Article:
The fiscal 2005 budget report admits that this year's expected $521 billion deficit belies the rosy forecasts of 2001. But the report offers an explanation: stuff happens. "Today's budget deficits are the unavoidable result of the revenue erosion from the stock market collapse that began in early 2000, an economy recovering from recession and a nation confronting serious security threats." Sure, the administration was wrong — but so was everyone.
The trouble is that accepting that excuse requires forgetting a lot of recent history. By February 2002, when the administration released its fiscal 2003 budget, all of the bad news — the bursting of the bubble, the recession, and, yes, 9/11 — had already happened. Yet that budget projected only a $14 billion deficit this year, and a return to surpluses next year. Why did that forecast turn out so wrong? Because administration officials fudged the facts, as usual.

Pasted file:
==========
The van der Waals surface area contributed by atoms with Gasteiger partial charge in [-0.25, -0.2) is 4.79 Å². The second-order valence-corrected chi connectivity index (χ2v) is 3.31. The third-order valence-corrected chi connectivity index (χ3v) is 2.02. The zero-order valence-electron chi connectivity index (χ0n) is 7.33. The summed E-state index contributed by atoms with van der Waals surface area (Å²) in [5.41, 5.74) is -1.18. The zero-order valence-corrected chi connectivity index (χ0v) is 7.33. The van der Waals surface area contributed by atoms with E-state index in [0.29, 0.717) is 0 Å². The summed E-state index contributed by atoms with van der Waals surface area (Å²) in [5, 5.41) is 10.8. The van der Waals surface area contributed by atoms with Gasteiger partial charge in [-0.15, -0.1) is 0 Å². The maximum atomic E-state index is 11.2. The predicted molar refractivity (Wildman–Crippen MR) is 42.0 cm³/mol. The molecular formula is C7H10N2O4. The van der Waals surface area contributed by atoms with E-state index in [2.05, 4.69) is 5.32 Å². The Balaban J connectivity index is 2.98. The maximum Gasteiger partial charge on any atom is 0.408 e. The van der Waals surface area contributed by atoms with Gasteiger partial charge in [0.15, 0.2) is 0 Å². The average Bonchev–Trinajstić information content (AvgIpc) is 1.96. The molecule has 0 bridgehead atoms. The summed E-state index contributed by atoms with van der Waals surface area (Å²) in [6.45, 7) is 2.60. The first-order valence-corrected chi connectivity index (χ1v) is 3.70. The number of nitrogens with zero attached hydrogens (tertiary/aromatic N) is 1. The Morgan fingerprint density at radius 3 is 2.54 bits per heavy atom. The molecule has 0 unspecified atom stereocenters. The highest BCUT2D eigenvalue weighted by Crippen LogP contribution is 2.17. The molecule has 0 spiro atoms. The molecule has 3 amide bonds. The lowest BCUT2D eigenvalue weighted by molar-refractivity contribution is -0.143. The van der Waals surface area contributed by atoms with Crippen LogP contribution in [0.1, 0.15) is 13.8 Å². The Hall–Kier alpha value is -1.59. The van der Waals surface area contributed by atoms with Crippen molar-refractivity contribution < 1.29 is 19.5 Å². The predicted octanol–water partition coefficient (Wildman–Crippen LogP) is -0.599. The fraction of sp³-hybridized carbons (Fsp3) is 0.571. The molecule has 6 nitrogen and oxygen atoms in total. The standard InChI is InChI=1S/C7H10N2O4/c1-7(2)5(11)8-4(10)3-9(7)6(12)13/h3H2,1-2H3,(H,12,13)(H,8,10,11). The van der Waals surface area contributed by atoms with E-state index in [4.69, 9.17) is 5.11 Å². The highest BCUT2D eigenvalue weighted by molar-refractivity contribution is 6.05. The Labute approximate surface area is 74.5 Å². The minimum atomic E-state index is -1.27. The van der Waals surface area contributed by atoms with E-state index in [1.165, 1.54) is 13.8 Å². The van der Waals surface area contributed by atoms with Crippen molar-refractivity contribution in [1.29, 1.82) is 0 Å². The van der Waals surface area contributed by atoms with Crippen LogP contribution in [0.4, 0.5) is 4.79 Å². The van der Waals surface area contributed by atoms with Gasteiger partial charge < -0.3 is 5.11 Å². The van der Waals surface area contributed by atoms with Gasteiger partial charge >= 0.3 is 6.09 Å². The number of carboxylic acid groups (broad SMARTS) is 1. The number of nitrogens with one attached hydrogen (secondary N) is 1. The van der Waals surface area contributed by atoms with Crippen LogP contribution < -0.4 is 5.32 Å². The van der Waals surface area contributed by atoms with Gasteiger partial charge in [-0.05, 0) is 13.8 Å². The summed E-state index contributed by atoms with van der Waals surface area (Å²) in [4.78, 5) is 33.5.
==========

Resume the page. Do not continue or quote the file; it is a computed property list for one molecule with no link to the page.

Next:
I'd like to think that the administration's crass efforts to rewrite history will backfire, that the media and the informed public won't let officials get away with this. Have we finally had enough?
Thursday, February 5
Paul takes aim at Bush's ever-changing stories. The WMDs, the Plame affair - and the economy: